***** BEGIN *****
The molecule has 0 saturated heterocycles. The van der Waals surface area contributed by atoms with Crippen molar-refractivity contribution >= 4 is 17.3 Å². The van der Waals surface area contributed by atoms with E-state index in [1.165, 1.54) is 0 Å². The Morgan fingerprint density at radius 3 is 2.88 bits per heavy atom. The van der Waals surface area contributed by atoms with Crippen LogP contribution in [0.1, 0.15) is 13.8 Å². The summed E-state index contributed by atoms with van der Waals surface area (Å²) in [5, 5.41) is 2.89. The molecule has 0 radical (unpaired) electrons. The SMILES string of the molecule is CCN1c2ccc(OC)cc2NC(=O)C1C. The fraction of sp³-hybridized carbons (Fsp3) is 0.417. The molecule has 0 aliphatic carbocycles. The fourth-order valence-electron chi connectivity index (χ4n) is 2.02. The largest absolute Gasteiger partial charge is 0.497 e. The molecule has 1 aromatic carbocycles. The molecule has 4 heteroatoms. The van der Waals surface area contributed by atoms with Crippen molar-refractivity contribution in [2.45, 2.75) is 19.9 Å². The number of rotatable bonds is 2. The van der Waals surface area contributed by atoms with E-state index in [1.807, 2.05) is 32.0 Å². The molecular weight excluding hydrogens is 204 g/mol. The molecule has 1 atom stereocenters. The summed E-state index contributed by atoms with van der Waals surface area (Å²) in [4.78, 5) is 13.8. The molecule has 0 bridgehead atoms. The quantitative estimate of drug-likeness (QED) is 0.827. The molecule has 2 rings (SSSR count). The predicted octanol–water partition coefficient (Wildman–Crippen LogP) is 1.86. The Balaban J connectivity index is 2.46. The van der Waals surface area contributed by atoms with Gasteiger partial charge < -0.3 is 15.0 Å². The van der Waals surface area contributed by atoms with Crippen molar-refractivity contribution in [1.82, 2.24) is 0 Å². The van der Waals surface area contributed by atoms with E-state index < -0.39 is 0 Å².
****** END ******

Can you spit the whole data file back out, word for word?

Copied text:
The molecule has 0 saturated heterocycles. The van der Waals surface area contributed by atoms with Crippen molar-refractivity contribution >= 4 is 17.3 Å². The van der Waals surface area contributed by atoms with E-state index in [1.165, 1.54) is 0 Å². The Morgan fingerprint density at radius 3 is 2.88 bits per heavy atom. The van der Waals surface area contributed by atoms with Crippen LogP contribution in [0.1, 0.15) is 13.8 Å². The summed E-state index contributed by atoms with van der Waals surface area (Å²) in [5, 5.41) is 2.89. The molecule has 0 radical (unpaired) electrons. The SMILES string of the molecule is CCN1c2ccc(OC)cc2NC(=O)C1C. The fraction of sp³-hybridized carbons (Fsp3) is 0.417. The molecule has 0 aliphatic carbocycles. The fourth-order valence-electron chi connectivity index (χ4n) is 2.02. The largest absolute Gasteiger partial charge is 0.497 e. The molecule has 1 aromatic carbocycles. The molecule has 4 heteroatoms. The van der Waals surface area contributed by atoms with Crippen molar-refractivity contribution in [2.45, 2.75) is 19.9 Å². The number of rotatable bonds is 2. The van der Waals surface area contributed by atoms with E-state index in [1.807, 2.05) is 32.0 Å². The molecular weight excluding hydrogens is 204 g/mol. The molecule has 1 atom stereocenters. The summed E-state index contributed by atoms with van der Waals surface area (Å²) in [4.78, 5) is 13.8. The molecule has 0 bridgehead atoms. The quantitative estimate of drug-likeness (QED) is 0.827. The molecule has 2 rings (SSSR count). The predicted octanol–water partition coefficient (Wildman–Crippen LogP) is 1.86. The Balaban J connectivity index is 2.46. The van der Waals surface area contributed by atoms with Gasteiger partial charge < -0.3 is 15.0 Å². The van der Waals surface area contributed by atoms with Crippen molar-refractivity contribution in [1.82, 2.24) is 0 Å². The van der Waals surface area contributed by atoms with E-state index < -0.39 is 0 Å².